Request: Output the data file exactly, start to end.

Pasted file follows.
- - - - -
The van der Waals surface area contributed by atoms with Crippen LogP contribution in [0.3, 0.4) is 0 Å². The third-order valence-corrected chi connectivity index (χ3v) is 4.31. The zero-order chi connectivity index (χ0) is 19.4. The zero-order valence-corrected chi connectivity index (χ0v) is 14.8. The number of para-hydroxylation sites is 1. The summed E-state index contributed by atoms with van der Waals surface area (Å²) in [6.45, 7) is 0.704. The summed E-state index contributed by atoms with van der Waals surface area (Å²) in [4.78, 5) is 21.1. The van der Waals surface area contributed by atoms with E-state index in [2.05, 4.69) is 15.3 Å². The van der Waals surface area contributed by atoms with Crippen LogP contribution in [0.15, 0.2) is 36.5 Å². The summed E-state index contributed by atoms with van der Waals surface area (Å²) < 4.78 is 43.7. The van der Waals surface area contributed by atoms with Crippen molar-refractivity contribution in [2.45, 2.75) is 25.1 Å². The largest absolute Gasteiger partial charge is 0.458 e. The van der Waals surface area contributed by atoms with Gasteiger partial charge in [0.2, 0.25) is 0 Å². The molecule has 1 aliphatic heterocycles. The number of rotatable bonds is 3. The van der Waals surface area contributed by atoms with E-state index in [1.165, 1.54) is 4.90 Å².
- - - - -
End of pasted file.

The van der Waals surface area contributed by atoms with Crippen LogP contribution in [0.3, 0.4) is 0 Å². The third-order valence-corrected chi connectivity index (χ3v) is 4.31. The zero-order chi connectivity index (χ0) is 19.4. The zero-order valence-corrected chi connectivity index (χ0v) is 14.8. The number of para-hydroxylation sites is 1. The summed E-state index contributed by atoms with van der Waals surface area (Å²) in [6.45, 7) is 0.704. The summed E-state index contributed by atoms with van der Waals surface area (Å²) in [4.78, 5) is 21.1. The van der Waals surface area contributed by atoms with E-state index in [2.05, 4.69) is 15.3 Å². The van der Waals surface area contributed by atoms with Crippen LogP contribution in [0.15, 0.2) is 36.5 Å². The summed E-state index contributed by atoms with van der Waals surface area (Å²) < 4.78 is 43.7. The van der Waals surface area contributed by atoms with Crippen molar-refractivity contribution in [2.45, 2.75) is 25.1 Å². The largest absolute Gasteiger partial charge is 0.458 e. The van der Waals surface area contributed by atoms with Gasteiger partial charge in [0.2, 0.25) is 0 Å². The molecule has 1 aliphatic heterocycles. The number of rotatable bonds is 3. The van der Waals surface area contributed by atoms with E-state index in [1.165, 1.54) is 4.90 Å².